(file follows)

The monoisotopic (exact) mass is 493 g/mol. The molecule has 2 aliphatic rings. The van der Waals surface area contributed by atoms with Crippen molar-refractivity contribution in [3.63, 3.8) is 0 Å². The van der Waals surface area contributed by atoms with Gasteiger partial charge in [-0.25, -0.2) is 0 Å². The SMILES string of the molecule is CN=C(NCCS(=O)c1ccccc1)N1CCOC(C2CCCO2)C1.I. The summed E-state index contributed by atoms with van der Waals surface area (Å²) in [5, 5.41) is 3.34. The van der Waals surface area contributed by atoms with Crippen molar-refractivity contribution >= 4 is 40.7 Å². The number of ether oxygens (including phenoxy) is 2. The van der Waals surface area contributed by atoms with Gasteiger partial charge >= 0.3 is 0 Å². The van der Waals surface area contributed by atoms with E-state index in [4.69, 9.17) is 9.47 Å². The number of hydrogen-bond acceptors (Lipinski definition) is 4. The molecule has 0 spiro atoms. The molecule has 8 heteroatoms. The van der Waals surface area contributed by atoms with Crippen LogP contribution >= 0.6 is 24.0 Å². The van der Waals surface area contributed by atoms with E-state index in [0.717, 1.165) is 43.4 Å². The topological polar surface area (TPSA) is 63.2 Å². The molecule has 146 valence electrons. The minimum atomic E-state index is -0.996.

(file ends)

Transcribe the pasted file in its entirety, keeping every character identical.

The monoisotopic (exact) mass is 493 g/mol. The molecule has 2 aliphatic rings. The van der Waals surface area contributed by atoms with Crippen molar-refractivity contribution in [3.63, 3.8) is 0 Å². The van der Waals surface area contributed by atoms with Gasteiger partial charge in [-0.25, -0.2) is 0 Å². The SMILES string of the molecule is CN=C(NCCS(=O)c1ccccc1)N1CCOC(C2CCCO2)C1.I. The summed E-state index contributed by atoms with van der Waals surface area (Å²) in [5, 5.41) is 3.34. The van der Waals surface area contributed by atoms with Crippen molar-refractivity contribution >= 4 is 40.7 Å². The number of ether oxygens (including phenoxy) is 2. The van der Waals surface area contributed by atoms with Gasteiger partial charge >= 0.3 is 0 Å². The van der Waals surface area contributed by atoms with E-state index in [4.69, 9.17) is 9.47 Å². The number of hydrogen-bond acceptors (Lipinski definition) is 4. The molecule has 0 spiro atoms. The molecule has 8 heteroatoms. The van der Waals surface area contributed by atoms with Crippen LogP contribution >= 0.6 is 24.0 Å². The van der Waals surface area contributed by atoms with E-state index in [0.717, 1.165) is 43.4 Å². The topological polar surface area (TPSA) is 63.2 Å². The molecule has 146 valence electrons. The minimum atomic E-state index is -0.996.